Did you know that during the COVID-19 pandemic starting in March of 2020, the average convenience store purchase increased nearly 10%, according to recent research?

The traditional convenience store experience has evolved immensely over the past ten years. Gone are the days when consumers walk into their local convenience store and walk past each gondola shelving aisle. Consumers no longer search for emergency items or products they forgot to purchase during their latest visit to the grocery store.

Today in a post-COVID-19 business environment, convenience stores are being forced to adapt faster than ever to the ever-changing consumer buying habits. To add intrigue to an already fascinating industry, President Biden’s new executive order to have 50% of all recent cars sales of electronic vehicles by 2030. How will EV’s affect the future of convenience store design?

This article will examine the evolving convenience store customer and how purchasing behavior will determine convenience store design strategies in 2022.

Prepare for Electric Vehicle Charging

Last November, President Biden signed an executive order setting a national goal to have half of all new vehicles sold in the United States by 2030 be electric. Many within the industry believe there could be as many as 20 million EV’s on the road by 2030. 

In a recent article published in Retail Customer Experience, General Motors announced plans to install over 2,700 new electric-vehicle chargers across the country to boost demand for electric cars. Many travel stops and large convenience store chains have started to adopt charging stations to keep up with consumer demand. 

Now the question becomes, how will an increase in charging stations change convenience store design strategies. The answer, of course, is not that simple. It’s important to know that even though all EV’s are not the same. The average time it can take to charge an EV can last up to an hour, depending on your vehicle’s battery. If consumers are forced to wait anywhere from 30 to 60 minutes while their car is charging, the business model of your c-store now must adapt.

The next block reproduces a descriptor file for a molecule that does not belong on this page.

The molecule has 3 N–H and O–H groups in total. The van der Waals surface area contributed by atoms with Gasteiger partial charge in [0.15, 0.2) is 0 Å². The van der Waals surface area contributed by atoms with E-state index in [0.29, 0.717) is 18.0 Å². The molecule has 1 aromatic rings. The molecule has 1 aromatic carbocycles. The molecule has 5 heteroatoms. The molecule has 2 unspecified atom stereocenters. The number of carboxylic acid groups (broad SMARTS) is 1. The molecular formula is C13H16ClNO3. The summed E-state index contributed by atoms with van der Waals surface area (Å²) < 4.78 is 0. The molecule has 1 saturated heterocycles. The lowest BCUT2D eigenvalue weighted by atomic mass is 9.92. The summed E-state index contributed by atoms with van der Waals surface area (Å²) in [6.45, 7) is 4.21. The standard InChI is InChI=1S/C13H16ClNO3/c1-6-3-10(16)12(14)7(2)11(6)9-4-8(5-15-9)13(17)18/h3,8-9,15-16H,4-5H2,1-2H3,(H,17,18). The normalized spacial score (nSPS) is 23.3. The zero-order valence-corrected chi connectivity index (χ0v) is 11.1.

Adding comfortable wait areas

Soon, c-stores will have to design their store to accommodate waiting up to a half-hour for EV’s to charge. Meaning crafting space that includes more tables and chairs so that consumers can relax peacefully by reading, working, or taking phone calls as they wait for charging to complete. Depending on your geographic location and weather patterns, this can be accomplished either within the exterior or interior of your store.

Healthy food selection

This has been a movement in the convenience store industry for the past decade. This will allow convenience stores to become a premium destination for breakfast or lunch for many customers. Consumers might view weekly or bi-weekly vehicle charging at a convenience store as an opportunity to sit down and have a meal. A recent article featured in Convenience Store News discusses people’s connection with food. Having plentiful healthy and fresh food options can leave a lasting impression on consumers regarding your brand.

Increased customer service

Customer service is a crucial element in how customers feel about your store & brand. Whether it’s a smiling face upon entering your store, or immaculate bathrooms, the future of c-stores will be people spending more time in-store. As a convenience store owner, you must ensure each customer has a pleasant experience. Increasing quality customer service is a great way to grow repeat business.

Eliminating touchpoints

In a post-COVID-19 world where technological advances are made every day, a significant aspect of any future convenience store design will be eliminating as many touchpoints as possible. 

The new normal for many convenience stores will be the increased usage of touchless technology, including touchless vending machines, self-checkout counters, and mobile delivery. 

Many convenience stores have even adopted the “Amazon Go” model of an utterly cashier-less checkout process which involves a mobile application on your smartphone, including this convenience store chain in Colorado. Naturally, if more c-stores adopt this frictionless model, this will significantly affect store design, and retailers will need to adapt to highlight impulse items.

These are just ways that convenience store design will change in 2022 and the future. As a business owner, you have to adapt to these changes and embrace the new normal within the industry. If you would like to learn more about our convenience store design services, contact us today!